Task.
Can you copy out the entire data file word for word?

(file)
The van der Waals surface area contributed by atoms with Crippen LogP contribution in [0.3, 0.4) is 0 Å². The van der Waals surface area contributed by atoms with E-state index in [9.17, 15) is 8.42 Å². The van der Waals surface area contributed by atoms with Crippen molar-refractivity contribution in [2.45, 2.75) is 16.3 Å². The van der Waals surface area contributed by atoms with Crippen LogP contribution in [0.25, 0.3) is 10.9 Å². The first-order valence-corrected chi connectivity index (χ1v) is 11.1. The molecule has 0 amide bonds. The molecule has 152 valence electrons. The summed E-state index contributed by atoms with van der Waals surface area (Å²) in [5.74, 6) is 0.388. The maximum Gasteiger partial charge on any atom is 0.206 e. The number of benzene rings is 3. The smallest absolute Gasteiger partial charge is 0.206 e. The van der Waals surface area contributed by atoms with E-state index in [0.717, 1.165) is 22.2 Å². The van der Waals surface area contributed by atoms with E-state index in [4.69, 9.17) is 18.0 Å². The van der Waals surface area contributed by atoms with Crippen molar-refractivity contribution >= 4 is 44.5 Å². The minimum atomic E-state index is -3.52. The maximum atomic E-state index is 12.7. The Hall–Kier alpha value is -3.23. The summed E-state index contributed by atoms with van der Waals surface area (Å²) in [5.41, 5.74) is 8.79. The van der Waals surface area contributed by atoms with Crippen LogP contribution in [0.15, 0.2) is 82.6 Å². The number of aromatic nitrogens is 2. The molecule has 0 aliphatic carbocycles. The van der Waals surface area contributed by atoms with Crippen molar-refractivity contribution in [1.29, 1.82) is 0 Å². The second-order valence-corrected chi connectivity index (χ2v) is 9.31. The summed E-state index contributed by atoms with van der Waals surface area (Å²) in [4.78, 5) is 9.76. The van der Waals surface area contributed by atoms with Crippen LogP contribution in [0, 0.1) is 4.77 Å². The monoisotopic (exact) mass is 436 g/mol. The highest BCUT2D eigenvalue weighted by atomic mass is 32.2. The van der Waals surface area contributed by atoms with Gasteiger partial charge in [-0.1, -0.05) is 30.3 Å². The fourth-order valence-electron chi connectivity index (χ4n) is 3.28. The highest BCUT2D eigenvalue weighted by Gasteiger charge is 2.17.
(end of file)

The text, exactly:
The van der Waals surface area contributed by atoms with Crippen LogP contribution in [0.3, 0.4) is 0 Å². The van der Waals surface area contributed by atoms with E-state index in [9.17, 15) is 8.42 Å². The van der Waals surface area contributed by atoms with Crippen molar-refractivity contribution in [2.45, 2.75) is 16.3 Å². The van der Waals surface area contributed by atoms with Crippen LogP contribution in [0.25, 0.3) is 10.9 Å². The first-order valence-corrected chi connectivity index (χ1v) is 11.1. The molecule has 0 amide bonds. The molecule has 152 valence electrons. The summed E-state index contributed by atoms with van der Waals surface area (Å²) in [5.74, 6) is 0.388. The maximum Gasteiger partial charge on any atom is 0.206 e. The number of benzene rings is 3. The smallest absolute Gasteiger partial charge is 0.206 e. The van der Waals surface area contributed by atoms with E-state index in [0.717, 1.165) is 22.2 Å². The van der Waals surface area contributed by atoms with E-state index in [4.69, 9.17) is 18.0 Å². The van der Waals surface area contributed by atoms with Crippen molar-refractivity contribution >= 4 is 44.5 Å². The minimum atomic E-state index is -3.52. The maximum atomic E-state index is 12.7. The Hall–Kier alpha value is -3.23. The summed E-state index contributed by atoms with van der Waals surface area (Å²) in [5.41, 5.74) is 8.79. The van der Waals surface area contributed by atoms with Crippen LogP contribution in [0.15, 0.2) is 82.6 Å². The number of aromatic nitrogens is 2. The molecule has 0 aliphatic carbocycles. The van der Waals surface area contributed by atoms with Crippen molar-refractivity contribution in [1.29, 1.82) is 0 Å². The second-order valence-corrected chi connectivity index (χ2v) is 9.31. The summed E-state index contributed by atoms with van der Waals surface area (Å²) in [4.78, 5) is 9.76. The van der Waals surface area contributed by atoms with Crippen LogP contribution in [0, 0.1) is 4.77 Å². The monoisotopic (exact) mass is 436 g/mol. The highest BCUT2D eigenvalue weighted by atomic mass is 32.2. The van der Waals surface area contributed by atoms with Gasteiger partial charge in [-0.1, -0.05) is 30.3 Å². The fourth-order valence-electron chi connectivity index (χ4n) is 3.28. The highest BCUT2D eigenvalue weighted by Gasteiger charge is 2.17.